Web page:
How To Handle A Crying Puppy In His Crate At Night

You’re just starting to bond with your puppy. He’s crying in the crate. Here are some suggestions.

Crate your puppy overnight for a variety of reasons. Safety is the most important. If your home is not puppy-proofed, puppies can get into serious trouble. The crate is also helpful for house training. The crate is safe for puppies and prevents them from slipping out of it. Crates protect household items from sharp puppy teeth. Crate training is also useful in an emergency situation and if your dog has to be admitted to the vet. The first few nights can be difficult. This is what you should do if your puppy starts to cry in the crate at night.

Place the Crate

Your bedroom is the best place to keep your crate overnight. It is easier to tell your dog if he needs to go potty. Your presence is comforting. Puppies aren’t used to being left alone when they have been separated from their mother and littermates.

Suzanne Bryner, Lucky Fido Dog Training in Friday Harbor WA says that puppies are children and need to feel secure. She suggests placing the crate beside the bed. If they do wake up, you can place the crate next to their bed. If they have just gone or had access to toilet paper, “it will be simple for you to reach down to let them snuffle your hands, talk softly, sweetly, and give them some tickle.” It is possible to comfort them without getting them out of the crate.

You can move the crate from one place to another if the bedroom is not where your dog wants it to be. During the day, move the crate to another location in your home. Continue crate training sessions with treats and dinner.

First Night

It’s not unusual for your puppy to experience some difficulties when they first move into your home. You may not have completed crate training with your puppy (see the sidebar to learn how to teach your dog to love the cage), so they won’t be ready to spend the night in the crate. They may cry for company, reassurance, or a break from the bathroom.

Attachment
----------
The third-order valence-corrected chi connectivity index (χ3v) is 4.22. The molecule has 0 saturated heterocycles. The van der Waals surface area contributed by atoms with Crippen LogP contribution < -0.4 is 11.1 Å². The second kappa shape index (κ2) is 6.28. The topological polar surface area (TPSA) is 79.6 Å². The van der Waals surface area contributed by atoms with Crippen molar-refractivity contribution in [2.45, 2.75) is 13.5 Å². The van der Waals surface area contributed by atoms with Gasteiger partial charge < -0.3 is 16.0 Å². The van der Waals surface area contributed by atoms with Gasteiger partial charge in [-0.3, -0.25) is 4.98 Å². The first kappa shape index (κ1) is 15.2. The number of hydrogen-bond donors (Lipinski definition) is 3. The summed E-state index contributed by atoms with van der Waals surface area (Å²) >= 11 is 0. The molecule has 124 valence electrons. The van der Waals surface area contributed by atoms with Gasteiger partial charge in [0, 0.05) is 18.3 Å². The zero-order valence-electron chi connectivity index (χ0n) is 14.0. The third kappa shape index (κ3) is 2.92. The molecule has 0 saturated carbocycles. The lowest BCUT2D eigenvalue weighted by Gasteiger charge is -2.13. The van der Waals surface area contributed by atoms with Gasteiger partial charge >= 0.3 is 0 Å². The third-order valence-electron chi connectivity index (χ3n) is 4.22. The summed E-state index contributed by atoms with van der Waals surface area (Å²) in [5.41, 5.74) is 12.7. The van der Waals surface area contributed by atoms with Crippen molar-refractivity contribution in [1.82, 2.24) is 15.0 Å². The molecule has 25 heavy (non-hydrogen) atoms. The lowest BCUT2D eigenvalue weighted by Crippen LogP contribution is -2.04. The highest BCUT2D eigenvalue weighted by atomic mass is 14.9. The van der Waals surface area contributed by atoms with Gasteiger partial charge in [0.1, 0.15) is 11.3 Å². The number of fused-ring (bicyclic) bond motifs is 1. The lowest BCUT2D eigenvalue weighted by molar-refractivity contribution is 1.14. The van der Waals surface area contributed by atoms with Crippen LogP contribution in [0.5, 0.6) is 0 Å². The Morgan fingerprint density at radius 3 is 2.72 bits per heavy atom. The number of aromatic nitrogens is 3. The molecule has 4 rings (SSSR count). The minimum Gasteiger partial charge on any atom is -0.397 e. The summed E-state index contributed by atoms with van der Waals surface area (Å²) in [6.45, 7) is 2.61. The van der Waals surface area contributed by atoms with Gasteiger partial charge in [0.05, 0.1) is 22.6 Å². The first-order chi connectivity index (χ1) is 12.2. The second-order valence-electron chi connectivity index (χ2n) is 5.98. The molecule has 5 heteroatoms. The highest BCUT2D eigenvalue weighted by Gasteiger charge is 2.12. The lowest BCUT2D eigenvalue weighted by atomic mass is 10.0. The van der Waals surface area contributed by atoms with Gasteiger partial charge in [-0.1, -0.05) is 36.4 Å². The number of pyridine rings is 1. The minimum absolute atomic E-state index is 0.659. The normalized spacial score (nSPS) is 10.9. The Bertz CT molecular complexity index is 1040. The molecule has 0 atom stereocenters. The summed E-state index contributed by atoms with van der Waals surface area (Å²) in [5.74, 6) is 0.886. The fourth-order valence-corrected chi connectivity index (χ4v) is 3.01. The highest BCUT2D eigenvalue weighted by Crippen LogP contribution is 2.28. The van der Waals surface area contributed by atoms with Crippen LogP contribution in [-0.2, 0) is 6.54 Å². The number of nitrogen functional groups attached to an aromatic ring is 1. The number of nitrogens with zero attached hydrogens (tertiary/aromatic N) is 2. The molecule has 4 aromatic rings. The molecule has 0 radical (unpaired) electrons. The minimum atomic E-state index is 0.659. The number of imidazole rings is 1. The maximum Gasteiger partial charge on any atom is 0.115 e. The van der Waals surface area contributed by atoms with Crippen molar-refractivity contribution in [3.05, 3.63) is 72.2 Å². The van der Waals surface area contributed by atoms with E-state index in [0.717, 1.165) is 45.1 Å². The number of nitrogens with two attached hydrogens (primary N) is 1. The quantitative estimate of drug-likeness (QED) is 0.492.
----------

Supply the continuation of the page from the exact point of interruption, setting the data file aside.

Kathrine Christ, of Hands Full Dog training in Wichita Kansas, says that “The first night with your puppy might be the most difficult.” Don’t give up; your puppy will establish a routine in the following days, and everything will settle down.

If your dog cries, you can take him outside to use the bathroom. To prevent any accidents, carry him along. You can also leave your shoes, coat, and treats (to reward toileting), in a convenient place. Put your puppy back into the crate. Kathrine states, “Our goal is for puppies to feel relaxed in their crate. If he doesn’t settle in a few minutes, he should go out of the crate immediately and be reintroduced in a manner that doesn’t cause any unpleasant feelings.” It is better to take him out now than to make him hate the crate.

“If your dog cries at night in his crate, it’s a sign that your instinct is to help him. 

You may find it helpful to keep your puppy in a puppy pen while you train him. If your puppy isn’t yet old enough to hold it overnight, which is usually not until seven to eight months, and you don’t have the time or ability to take him outside to use the toilet, a large crate/puppet pen with ample space for a potty pad can be used. This may cause your dog to go outside only if you are trying to housetrain him.

Young puppies, aged six weeks and less, need to go to the bathroom every half an hour. However, after that, a guideline is that they can “hold it” for at least as long as their age in months. A puppy 12 weeks old should be able to wait for three hours, but it may take longer. To house-train your puppy, go outside every one to two hours to the toilet and reward him for doing so. You don’t have to disturb your puppy if he’s asleep. Kathrine says that some books recommend taking your puppy out every one-to-two hours, but with this caveat. Some puppies can go to sleep for hours straight away.

Puppy Cries

Your instinct will be to help your dog if he cries in his crate at night. Even though it is possible for people to worry that he might start crying if he gets out of his crate, this shouldn’t be a problem. You want him to know that you are there for him when he is crying. You might need to take him outside for a pee break or just to provide some comfort.

“Puppies learn from their consequences. A puppy might learn that communicating with you means they are free from their crate. Guess what? It’s not a bad thing! says Kathrine. Kathrine: “If one of my dogs has to go potty (or throw up), I will let them out!” If they’re afraid of thunder or need to potty, they’ll whine in the cage. They know that I’ll let them out. She suggests that you use a gradual crate training program to build positive associations with your dog.